Also, you can easily switch between applications by using the keyboard. Hold down the Command key and hit tab. Hit it again to move through the listing that shows. It may not be as good as you want, but it works pretty well for most people.

    Finally, IMHO it’s best to try printers before you “install” them. Usually, you plug a peripheral into a Mac and it ‘just works’. Try connecting your printer and then try and print something. You will probably find that the printer shows up and you can print right away. It doesn’t always work, but it generally does and the drivers in Leopard may even be newer than the ones that came with your printer.

    Have fun with your MacBook :)

  8. Wolf Ledermann says:

    I second the comment above about Spotlight. There are also alternatives that expand on this idea (or actually probably instigated it). Check out LaunchBar (my personal choice) and Quicksilver. If you are a keyboard man, then one of these is a must have.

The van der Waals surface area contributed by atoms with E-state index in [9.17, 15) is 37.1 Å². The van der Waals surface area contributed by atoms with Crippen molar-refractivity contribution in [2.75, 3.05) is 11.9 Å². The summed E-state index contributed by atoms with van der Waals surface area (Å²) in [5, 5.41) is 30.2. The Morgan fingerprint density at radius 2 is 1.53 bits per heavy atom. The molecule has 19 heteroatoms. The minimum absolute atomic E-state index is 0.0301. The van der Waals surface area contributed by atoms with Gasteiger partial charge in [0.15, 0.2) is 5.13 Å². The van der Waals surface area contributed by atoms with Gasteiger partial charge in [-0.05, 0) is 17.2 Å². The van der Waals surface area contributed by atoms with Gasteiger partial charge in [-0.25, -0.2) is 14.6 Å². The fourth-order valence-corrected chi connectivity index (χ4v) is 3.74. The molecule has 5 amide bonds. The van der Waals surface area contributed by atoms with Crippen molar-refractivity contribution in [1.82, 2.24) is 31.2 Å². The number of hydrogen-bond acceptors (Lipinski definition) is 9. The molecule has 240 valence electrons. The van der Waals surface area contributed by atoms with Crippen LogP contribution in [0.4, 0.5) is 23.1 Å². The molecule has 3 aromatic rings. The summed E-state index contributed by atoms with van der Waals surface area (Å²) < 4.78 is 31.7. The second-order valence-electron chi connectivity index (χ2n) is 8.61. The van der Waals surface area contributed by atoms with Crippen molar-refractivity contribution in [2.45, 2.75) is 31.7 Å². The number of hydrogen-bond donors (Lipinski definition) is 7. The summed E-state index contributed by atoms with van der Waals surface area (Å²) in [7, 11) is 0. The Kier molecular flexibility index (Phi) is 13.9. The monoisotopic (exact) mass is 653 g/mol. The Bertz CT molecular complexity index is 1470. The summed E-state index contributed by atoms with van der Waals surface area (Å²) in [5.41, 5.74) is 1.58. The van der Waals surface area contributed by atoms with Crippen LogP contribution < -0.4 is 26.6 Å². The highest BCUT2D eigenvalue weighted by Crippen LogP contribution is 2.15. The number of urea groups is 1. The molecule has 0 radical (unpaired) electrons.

9. Mike says:

    Hi everyone,

    Thanks for the posts! This is great stuff. It often makes me wonder where all the Vista enthusiasts and apologists (are there any real ones or are they Astroturfers?) are when I slam the Microsoft products. I rarely get comments at all, and here I’ve got 8 in less than 9 hours. And they’re thorough, not just “W00t! Mac rox0rs! Windoze sux0rs!1!”

    As to specific comments:

    There’s definitely no num lock, but I won’t miss it.

    Will Robertson, thanks for the comment about fairness. I try to keep an open mind to tech, even with Vista. I’m finding the Mac makes itself easy to love, while Vista requires a bit more work.

    Thanks for the enter/return clarification, too. Windows and Linux will do the same, you just do shift-enter to get a single line break in chats and in WYSIWYG editors like the ones in WordPress and Mambo/Joomla.